How can people best respond to conflicts is a question commonly asked by people going through a difficult situation without any knowledge of how to respond properly to a certain conflict. The reality is: there is no solid answer to this question. It all depends on what your conflict is, and of course in what position you are. According to the Cambridge Dictionary, a conflict is an active disagreement, as between opposing opinions or needs, and according to the Merriam Webster Dictionary the definition of conflict is: a struggle for power , so without a doubt, what people want as a result in a conflict is to have power over the problem, to have control.
Overall, the essay seemed to lack flow as a result of a noticeable absence of transition words. The essay had bad syntax. Each paragraph seemed to be scenario after scenario and each sentence seemed to be idea after idea. For example, in the first paragraph, the list consisted of multiple sentences, instead of just one sentence with commas. “But they are few: Being mistaken for a wheat field by a cloud of locusts. Being buried alive”...“Interviews from film festivals.”, this seemed like an awful way to list ideas. In addition, the fourth paragraph of the essay was made up of only 2 sentences, one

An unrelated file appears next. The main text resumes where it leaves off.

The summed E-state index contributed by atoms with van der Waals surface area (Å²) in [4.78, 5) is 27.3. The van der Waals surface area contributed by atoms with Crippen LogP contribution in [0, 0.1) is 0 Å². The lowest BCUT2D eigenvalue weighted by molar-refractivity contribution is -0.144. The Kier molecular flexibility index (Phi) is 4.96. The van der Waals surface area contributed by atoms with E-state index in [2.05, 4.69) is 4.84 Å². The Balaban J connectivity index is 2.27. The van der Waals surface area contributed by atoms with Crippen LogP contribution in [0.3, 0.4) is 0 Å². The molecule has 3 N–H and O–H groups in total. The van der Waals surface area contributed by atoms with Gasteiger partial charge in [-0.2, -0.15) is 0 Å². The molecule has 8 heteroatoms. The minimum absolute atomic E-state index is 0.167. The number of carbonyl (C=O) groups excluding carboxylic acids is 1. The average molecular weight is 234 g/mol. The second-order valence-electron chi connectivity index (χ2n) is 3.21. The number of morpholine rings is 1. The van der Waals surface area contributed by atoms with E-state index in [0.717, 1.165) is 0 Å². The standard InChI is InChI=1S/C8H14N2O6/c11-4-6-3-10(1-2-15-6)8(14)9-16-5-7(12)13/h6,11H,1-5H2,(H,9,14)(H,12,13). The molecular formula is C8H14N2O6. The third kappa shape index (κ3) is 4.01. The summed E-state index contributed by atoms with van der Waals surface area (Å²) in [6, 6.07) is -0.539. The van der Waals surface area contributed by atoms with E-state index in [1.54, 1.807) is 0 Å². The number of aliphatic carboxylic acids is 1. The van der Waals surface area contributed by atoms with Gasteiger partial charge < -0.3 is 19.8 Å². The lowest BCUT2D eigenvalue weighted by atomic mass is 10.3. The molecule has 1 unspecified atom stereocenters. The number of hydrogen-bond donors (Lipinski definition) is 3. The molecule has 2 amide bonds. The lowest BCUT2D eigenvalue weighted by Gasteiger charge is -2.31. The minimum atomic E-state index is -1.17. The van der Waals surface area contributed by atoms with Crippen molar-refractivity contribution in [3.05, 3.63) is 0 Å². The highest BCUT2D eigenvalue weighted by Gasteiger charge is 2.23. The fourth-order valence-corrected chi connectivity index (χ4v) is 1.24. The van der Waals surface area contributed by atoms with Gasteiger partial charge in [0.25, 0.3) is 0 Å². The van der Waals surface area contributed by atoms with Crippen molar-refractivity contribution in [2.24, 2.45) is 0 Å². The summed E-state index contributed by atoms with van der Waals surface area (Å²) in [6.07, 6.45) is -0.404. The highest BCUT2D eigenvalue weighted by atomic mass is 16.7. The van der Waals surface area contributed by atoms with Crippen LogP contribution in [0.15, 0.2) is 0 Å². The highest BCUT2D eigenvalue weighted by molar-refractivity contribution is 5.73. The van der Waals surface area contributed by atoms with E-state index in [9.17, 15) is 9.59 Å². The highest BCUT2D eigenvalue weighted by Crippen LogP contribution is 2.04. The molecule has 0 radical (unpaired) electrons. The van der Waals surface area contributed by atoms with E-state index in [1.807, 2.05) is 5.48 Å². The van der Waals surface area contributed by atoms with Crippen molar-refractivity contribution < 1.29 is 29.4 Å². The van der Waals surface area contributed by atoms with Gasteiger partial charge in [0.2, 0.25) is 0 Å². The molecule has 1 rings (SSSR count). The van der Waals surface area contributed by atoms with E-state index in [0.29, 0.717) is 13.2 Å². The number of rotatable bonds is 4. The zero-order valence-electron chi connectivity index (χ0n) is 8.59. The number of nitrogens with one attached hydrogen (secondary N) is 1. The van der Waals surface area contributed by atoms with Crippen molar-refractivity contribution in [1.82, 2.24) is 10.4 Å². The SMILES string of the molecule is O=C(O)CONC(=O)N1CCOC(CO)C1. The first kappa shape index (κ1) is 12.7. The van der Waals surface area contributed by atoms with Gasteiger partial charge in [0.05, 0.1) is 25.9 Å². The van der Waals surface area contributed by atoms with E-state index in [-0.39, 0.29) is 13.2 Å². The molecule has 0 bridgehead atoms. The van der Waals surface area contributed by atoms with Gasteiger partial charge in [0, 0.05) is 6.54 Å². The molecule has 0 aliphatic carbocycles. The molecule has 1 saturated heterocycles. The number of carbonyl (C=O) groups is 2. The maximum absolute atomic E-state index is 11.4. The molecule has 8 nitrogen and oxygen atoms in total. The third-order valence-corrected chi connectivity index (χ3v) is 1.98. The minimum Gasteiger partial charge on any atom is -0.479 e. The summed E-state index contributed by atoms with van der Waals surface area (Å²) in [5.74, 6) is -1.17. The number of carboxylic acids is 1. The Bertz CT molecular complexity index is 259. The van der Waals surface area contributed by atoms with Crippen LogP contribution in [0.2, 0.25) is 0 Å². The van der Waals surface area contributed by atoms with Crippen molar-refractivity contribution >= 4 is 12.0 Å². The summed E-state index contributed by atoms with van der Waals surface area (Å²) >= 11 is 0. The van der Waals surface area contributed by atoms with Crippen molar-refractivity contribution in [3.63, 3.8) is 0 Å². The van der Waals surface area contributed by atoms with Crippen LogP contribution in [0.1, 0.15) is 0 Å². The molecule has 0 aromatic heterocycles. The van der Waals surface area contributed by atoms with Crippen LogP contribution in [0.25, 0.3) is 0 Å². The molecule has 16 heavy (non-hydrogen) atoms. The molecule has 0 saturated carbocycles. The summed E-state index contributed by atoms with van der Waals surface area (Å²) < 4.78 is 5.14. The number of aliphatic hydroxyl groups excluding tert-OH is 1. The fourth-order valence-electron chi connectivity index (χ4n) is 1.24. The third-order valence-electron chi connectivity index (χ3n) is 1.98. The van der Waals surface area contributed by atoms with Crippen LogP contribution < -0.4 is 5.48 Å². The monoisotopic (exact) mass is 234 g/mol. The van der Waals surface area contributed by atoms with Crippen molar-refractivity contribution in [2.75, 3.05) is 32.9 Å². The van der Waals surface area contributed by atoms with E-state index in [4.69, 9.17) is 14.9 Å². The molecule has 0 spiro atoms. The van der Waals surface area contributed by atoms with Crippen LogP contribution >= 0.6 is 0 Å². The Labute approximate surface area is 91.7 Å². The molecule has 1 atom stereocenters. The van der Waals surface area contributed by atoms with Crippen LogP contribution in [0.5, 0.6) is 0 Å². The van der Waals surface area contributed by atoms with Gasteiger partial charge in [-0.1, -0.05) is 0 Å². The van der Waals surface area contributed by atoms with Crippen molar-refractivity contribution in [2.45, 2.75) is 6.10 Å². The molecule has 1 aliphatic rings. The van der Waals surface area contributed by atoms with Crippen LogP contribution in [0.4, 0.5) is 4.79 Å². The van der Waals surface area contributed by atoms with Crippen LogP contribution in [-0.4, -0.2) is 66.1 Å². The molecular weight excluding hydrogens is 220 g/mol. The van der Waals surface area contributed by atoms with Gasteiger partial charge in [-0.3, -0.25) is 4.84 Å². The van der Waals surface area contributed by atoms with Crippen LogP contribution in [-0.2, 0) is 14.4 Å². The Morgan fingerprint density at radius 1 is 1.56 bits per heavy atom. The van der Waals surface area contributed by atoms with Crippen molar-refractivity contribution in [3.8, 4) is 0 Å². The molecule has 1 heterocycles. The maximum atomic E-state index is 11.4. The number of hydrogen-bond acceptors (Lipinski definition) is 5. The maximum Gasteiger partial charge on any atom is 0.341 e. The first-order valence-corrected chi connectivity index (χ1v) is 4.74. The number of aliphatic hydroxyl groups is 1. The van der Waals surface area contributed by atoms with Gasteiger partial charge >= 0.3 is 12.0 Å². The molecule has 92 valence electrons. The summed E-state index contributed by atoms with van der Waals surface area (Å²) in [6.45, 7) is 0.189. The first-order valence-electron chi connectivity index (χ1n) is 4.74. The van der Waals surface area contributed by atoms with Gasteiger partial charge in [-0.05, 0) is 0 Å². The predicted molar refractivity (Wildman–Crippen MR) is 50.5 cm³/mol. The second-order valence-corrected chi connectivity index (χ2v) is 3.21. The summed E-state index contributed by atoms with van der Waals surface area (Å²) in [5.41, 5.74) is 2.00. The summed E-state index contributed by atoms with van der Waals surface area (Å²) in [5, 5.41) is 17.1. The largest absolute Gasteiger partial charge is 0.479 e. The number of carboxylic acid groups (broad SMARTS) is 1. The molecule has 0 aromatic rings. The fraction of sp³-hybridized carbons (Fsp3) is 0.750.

Introduction Conflict is inevitable in any personal relationship or among members of any group. While we encounter many types of conflict in our lifetime, we often look for ways to avoid conflict. So, why do we run away from dealing with our conflict? It is often because many of us fear the conflict will escalate into a situation we will not be able to sustain. “As conflicts escalate, they go through certain incremental transformations. Although these transformations occur separately on each side, they affect the conflict as a whole because they are usually mirrored by the other side. As a result of these transformations, the conflict is intensified in ways that are sometimes exceedingly difficult to undo” (Pruitt, and Kim 89). We
In the article “Taking a ‘War of Words’ Too Literally”, Deborah Tannen defines “argument culture”, as “the best way to get anything done”. Debating is when “Issues are routinely approached by having two sides stake out opposing positions and do battle. This sometimes drives people to take positions that are more adversarial than they feel-and can get